In a ranking of forest economics topics, optimal rotation would probably win the top position. An article by HelmedagFootnote 1 about this problem triggered various reactions. The critique is reflected in two papers published in this issue together with the response by Helmedag.
On one hand, a lively academic discussion is certainly appreciated by the scientific community. On the other hand, many forest economists judge the facets addressed by Helmedag as exhaustively discussed. One respected colleague rejected a review, commenting that this discussion is “out of time”. Many editors would have rejected the publication of Helmedag’s paper in the first place, sharing this opinion and being aware of the outlier position of Helmedag. This point of view is well founded and the subject editor has sympathy for this attitude, but argues on the other hand that knowledge once gained is not constantly and irreversibly acquired. It can rather fall into oblivion. It needs to be constantly taught and every generation needs to come to grips with it. From the point of view that editors should primarily care for the review of submissions, but should avoid exaggerated paternalism of authors, the paper by Helmedag was accepted. As expected, it met with criticism.
Due to the conflicting points of view, a statement of the editor seems legitimate and pursues two goals. First, it should be clarified that divergences of model-based recommendations for rotation periods are solely the result of different model assumptions. Hence, the discussion is also made more accessible to readers who are not familiar with the argumentation of forest economists. Secondly, the central question in advising forest owners needs to be addressed: Which model assumptions are suitable in different real world situations? Decision making relevance is only guaranteed as long as this question is answered and the model assumptions are accessible.
Rotation period calculations as normative models to support decision making
The question about optimal rotation is a paragon of a practical-normative case of decision making support. Forest economists can address those questions by using models from investment appraisal, which help forest owners to make better decisions. By supporting forest owners’ decisions with suitable models, forest economics contributes to the well-being of the model’s users. But in the case of rotation optimization, problems can arise: Being confronted with different outcomes of rotation models, the models might be judged by forest owners as useless. Users who are not familiar with the models might at best be confused. If the causes of the different rotation period result/advises are not clearly communicated, the credibility of economics as science and economists as scientists might even be at stake. Unexplained contradictions facilitate a defamation of economics and economists. In order to retain creditability, the reasons for different model outcomes (different lengths of rotation periods) should be explained very carefully.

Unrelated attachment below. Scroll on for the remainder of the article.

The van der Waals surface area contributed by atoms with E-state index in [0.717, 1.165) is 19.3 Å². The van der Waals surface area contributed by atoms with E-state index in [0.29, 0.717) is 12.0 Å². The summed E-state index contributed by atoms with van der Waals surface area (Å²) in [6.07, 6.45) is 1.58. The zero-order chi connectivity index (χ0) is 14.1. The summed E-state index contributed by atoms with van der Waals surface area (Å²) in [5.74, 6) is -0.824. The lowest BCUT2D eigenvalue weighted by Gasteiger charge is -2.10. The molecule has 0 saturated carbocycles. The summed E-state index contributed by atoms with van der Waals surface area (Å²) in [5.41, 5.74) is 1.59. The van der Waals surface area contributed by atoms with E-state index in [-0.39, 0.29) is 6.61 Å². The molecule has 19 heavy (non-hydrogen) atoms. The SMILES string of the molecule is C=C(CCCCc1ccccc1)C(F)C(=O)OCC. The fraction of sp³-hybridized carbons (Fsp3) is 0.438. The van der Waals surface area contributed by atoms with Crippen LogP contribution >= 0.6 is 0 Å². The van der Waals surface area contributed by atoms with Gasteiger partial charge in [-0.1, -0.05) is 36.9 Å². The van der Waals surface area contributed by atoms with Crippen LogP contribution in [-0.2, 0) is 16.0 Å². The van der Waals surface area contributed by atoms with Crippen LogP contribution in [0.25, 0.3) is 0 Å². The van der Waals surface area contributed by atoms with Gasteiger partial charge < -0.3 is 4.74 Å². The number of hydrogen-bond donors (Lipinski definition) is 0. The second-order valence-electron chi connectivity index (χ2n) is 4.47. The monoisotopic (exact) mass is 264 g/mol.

Different assumptions lead to different results
Firstly, it is useful to recall that models mainly lead to different results based on their different assumptions. In the current case of investment-decision models, the most relevant assumptions concern the investors’ objectives and the investments’ financing. Unfortunately, these points remain rather untouched in some of the basic textbooks, and this also holds true for many investment-calculation models in the forest literature.
Conceptual basics of optimal rotation therefore need to be briefly addressed. To do so, we will adopt a broad definition of profit in the sense of a net advantage as a difference between advantages and costs. The optimal rotation period maximizes the net advantage under the assumption of holding the other influencing factors constant. This is done following the same procedure that is used to assess the maximum profit in relation to factor input or production quantity. In this case, the decision variable is the rotation period instead of factor input or production quantity. It is also possible to understand the rotation period as a specific production factor.